Tupperware and weed go way back—probably even as far as the 1950s, when some bohemian housewives must have immediately seen the burping seal as a great way to keep their weed fresh. As the legalization and normalization of cannabis opened a new world of business opportunities, it was probably only a matter of time until someone in Portland brought the direct sales party model to weed. That's just what HAPPY Parties LLC did.

"We had to change the name," says co-creator Terri Nopp. "Banks wouldn't give us a loan if we called ourselves Host a Pot Party, so it turned into HAPP and we added the Y."

HAPPY Parties are like Tupperware parties, except with strain samples and toking implements.

They were created by Nopp and business partner Amber Tippets, who pass the dutchie as they educate partiers about terpenes and the history of cannabis prohibition.

It's equal parts middle-school science fair presentation, cocktail party and Costco sampling extravaganza.

You'd never know it from looking at the house on Northeast Klickitat Street, but inside a dozen bongs are lined up on the mantel, a full-size pot plant stands where the coffee table should be, and a display of 4Play Lube sits in front of the fireplace.

"Welcome to the Klickishack" reads a sign by the waivers in the foyer.

Nopp and Tippets take turns explaining the basics, backed by a batik wall hanging and posters titled "Terpenoid Education" and "Indica or Sativa" while attendees pass around jars of flower to sniff. Attendees circled on couches around the room range from an older man who is curious about how bongs work to young women who found HAPPY Parties on Facebook, and local cannabis writer and Potlander contributor Tyler Hurst.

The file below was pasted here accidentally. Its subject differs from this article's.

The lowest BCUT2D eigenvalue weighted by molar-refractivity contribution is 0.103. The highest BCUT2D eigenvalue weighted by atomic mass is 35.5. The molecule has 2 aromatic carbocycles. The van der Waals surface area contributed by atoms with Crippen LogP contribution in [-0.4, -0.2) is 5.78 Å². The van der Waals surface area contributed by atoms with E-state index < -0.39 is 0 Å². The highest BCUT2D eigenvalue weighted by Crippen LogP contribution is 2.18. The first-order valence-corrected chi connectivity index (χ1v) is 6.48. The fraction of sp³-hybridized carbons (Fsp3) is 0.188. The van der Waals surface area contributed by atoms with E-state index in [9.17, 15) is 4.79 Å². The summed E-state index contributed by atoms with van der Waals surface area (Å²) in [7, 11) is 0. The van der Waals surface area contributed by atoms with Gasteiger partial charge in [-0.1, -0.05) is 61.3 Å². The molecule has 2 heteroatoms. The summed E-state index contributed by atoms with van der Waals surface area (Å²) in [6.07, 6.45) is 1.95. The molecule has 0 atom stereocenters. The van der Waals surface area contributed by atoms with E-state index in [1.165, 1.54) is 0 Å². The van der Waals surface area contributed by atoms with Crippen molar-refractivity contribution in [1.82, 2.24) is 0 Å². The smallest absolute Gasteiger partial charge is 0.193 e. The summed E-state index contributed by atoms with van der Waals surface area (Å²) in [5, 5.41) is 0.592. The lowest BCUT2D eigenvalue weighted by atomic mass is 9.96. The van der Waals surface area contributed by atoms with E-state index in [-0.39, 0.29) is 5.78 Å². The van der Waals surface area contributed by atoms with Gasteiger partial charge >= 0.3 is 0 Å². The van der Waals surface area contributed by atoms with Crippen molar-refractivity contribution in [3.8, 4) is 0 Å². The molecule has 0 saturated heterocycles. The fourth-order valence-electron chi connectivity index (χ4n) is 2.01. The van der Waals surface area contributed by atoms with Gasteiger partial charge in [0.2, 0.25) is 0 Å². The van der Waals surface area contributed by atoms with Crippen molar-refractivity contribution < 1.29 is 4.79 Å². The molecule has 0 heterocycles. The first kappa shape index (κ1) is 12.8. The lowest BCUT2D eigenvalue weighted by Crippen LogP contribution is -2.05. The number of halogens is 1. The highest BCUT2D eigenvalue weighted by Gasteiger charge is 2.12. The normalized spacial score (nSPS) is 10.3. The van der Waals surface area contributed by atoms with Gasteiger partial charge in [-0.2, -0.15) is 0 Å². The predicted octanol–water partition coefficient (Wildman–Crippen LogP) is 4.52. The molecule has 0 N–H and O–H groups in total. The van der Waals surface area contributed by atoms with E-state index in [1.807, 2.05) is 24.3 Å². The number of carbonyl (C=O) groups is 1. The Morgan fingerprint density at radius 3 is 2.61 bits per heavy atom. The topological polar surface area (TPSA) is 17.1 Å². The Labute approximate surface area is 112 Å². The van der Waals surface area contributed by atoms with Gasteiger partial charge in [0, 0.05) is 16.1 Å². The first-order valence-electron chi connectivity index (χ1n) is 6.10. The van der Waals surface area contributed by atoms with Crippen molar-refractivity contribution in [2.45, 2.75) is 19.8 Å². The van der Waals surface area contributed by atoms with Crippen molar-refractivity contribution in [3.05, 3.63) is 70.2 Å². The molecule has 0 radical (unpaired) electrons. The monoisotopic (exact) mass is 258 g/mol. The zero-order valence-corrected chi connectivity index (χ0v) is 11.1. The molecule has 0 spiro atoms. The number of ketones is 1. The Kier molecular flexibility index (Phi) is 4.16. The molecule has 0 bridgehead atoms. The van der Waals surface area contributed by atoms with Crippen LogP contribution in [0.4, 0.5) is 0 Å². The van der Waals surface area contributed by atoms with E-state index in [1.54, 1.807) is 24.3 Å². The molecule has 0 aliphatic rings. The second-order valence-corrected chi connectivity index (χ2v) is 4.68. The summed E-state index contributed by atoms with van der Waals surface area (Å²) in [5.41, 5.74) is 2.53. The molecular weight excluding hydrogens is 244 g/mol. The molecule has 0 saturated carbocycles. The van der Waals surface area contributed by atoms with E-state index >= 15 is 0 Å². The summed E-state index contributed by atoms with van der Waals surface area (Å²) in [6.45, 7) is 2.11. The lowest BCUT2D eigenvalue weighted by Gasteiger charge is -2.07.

An aspiring HAPPY Party consultant sits in for training purposes, and a home grower has brought her partner along. In the kitchen, lemonade and a respectable charcuterie spread keep everyone fed and hydrated.

(Enid Spitz)
(Enid Spitz)

First, the worst: HAPPY Parties, like all party plan marketing schemes, feel a little exploitative. They rely on guilting friends into spending money on potentially useful products so the host can get a cut. Adding weed to the equation is either the best thing ever or the worst, depending on your tolerance.

After sampling the products, all social guilt and responsibility might conveniently leave your brain. On the other hand, you may be blissed out enough to drop $30 on a rubber-lipped ash tray, $75 on the Monsoon Water Pipe, and $175 on the Magical Butter Machine, which makes cannabis butter in an hour and cleans itself. The Pax II is $40 cheaper than retail, but still $240.

Nopp and Tippets are banking on the latter scenario. Now soliciting consultants, doing TV spots and pitching edible companies, they're also expanding to offer add-ons like lip balm-making parties, meditation or yoga. Next week's party includes a Chakra-inspired art project.

"It's legal, because we don't charge," says Nopp. Free is a cheap price for testing top-shelf bud from the industry's best vapes. And while you might have to sit through a spiel about linalool versus limonene, if you answer Nopp's trivia questions—like which organization financed the scare film Reefer Madness—you get a prize to stash in your Tupperware.

Go: HAPPY Party with Chakra crafts is at 10380 SW Washington St., happyparties.com. 7 pm Friday, June 24. Free, RSVP required.